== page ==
Study: High ozone days increase risk of heart attack


by staff

Posted on February 19, 2013 at 8:02 PM

Updated Tuesday, Feb 19 at 8:20 PM

HOUSTON—You might think that Houston’s high ozone level days just make it hard to breathe, but a new study suggests that you also have a higher risk of a heart attack.

The Houston area has some of the worst air in the country, both for ozone levels and small particulate matter.

For everyone that has heard an ozone warning and thought it did not apply to them it is time to think again.

“This is the first study that links cardiac arrest with ozone air pollution,” said Rice University researcher Loren Raun.

Rice University researchers Katherine Ensor and Loren Raun published the study at a conference in Boston this week.

The data, and therefore the study, is only possible thanks to Houston’s hour-to-hour air monitoring network, and the massive database of the EMS response of the Houston Fire Department.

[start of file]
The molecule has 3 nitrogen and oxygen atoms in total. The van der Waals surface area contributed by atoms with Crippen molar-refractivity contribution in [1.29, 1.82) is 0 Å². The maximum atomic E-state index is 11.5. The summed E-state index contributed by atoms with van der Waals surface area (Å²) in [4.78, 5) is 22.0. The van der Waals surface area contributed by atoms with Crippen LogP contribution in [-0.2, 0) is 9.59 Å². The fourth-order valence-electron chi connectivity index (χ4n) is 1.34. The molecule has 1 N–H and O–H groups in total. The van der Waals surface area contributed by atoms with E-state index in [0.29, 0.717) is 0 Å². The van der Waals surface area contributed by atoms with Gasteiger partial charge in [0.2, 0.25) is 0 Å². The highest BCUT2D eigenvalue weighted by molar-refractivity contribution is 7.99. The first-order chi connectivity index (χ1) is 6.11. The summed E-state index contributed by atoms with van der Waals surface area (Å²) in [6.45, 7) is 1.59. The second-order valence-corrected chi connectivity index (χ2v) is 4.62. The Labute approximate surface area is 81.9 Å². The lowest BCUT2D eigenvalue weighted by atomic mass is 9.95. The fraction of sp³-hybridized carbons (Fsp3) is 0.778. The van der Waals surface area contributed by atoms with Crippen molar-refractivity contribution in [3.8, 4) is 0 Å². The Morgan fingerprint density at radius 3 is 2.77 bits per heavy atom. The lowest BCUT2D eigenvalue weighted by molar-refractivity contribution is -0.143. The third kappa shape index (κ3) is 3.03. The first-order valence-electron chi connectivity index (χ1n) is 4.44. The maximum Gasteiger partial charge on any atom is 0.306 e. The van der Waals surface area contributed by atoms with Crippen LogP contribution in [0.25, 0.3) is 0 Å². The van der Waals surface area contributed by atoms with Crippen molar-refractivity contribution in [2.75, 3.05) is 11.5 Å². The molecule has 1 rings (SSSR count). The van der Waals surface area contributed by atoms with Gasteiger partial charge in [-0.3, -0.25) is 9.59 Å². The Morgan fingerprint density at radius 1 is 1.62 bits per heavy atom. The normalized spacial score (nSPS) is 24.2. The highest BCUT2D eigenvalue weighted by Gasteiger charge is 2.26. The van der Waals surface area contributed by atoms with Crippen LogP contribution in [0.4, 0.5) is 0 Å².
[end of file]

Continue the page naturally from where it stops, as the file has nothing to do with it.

“When the ozone spiked we were able to see the risk of cardiac arrest up five percent within just a few hours,” said Dr. David Persse, Medical Director for the Houston Fire Department.

“Whether you think it is a lot or a little, what this shows is that it is real. Five percent, that is one out of twenty. That has my attention,” Persse said.

Study authors hope the public might pay more attention to the ozone warnings that are nothing unusual here in Houston.

“The warnings are there because there is a very real connection between health and high ozone levels,” Raun said.

We asked Houston resident Jesse Bibbs if he notices the ozone warnings.

“No. I just keep going. I just try to get out there and do what I do,” he said.

Johnny Oswalt spends plenty of time outdoors, and also doesn’t heed the warnings.

“No, I probably should, but I don’t,” he said.

Bibbs said he’d rather be on the golf course, no matter what is in the air.

“I been here a long time, and done a lot of things and I just figure whenever it comes it is just my time,” he said between golf shots.